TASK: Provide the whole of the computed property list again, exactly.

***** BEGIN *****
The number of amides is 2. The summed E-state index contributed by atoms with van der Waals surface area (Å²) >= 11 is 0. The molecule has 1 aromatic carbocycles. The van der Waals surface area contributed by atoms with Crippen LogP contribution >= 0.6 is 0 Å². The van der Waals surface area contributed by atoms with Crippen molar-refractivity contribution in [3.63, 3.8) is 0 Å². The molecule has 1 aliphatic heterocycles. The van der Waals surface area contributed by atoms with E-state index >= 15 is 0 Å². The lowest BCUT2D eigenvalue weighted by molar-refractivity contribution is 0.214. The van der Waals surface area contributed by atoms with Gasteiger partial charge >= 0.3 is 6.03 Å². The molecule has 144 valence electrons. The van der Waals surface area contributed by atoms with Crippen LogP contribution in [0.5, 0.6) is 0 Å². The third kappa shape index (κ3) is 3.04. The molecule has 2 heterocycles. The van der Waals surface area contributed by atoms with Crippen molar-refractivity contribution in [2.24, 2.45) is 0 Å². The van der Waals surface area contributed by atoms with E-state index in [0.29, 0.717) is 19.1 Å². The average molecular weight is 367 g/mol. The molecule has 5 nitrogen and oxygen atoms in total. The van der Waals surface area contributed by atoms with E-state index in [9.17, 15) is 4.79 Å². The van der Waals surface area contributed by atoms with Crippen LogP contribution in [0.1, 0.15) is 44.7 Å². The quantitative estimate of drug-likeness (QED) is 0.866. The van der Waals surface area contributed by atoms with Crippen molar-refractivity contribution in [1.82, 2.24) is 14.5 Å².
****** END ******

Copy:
The number of amides is 2. The summed E-state index contributed by atoms with van der Waals surface area (Å²) >= 11 is 0. The molecule has 1 aromatic carbocycles. The van der Waals surface area contributed by atoms with Crippen LogP contribution >= 0.6 is 0 Å². The van der Waals surface area contributed by atoms with Crippen molar-refractivity contribution in [3.63, 3.8) is 0 Å². The molecule has 1 aliphatic heterocycles. The van der Waals surface area contributed by atoms with E-state index >= 15 is 0 Å². The lowest BCUT2D eigenvalue weighted by molar-refractivity contribution is 0.214. The van der Waals surface area contributed by atoms with Gasteiger partial charge >= 0.3 is 6.03 Å². The molecule has 144 valence electrons. The van der Waals surface area contributed by atoms with Crippen LogP contribution in [0.5, 0.6) is 0 Å². The third kappa shape index (κ3) is 3.04. The molecule has 2 heterocycles. The van der Waals surface area contributed by atoms with Crippen molar-refractivity contribution in [2.24, 2.45) is 0 Å². The van der Waals surface area contributed by atoms with E-state index in [0.29, 0.717) is 19.1 Å². The average molecular weight is 367 g/mol. The molecule has 5 nitrogen and oxygen atoms in total. The van der Waals surface area contributed by atoms with E-state index in [9.17, 15) is 4.79 Å². The van der Waals surface area contributed by atoms with Crippen LogP contribution in [0.1, 0.15) is 44.7 Å². The quantitative estimate of drug-likeness (QED) is 0.866. The van der Waals surface area contributed by atoms with Crippen molar-refractivity contribution in [1.82, 2.24) is 14.5 Å².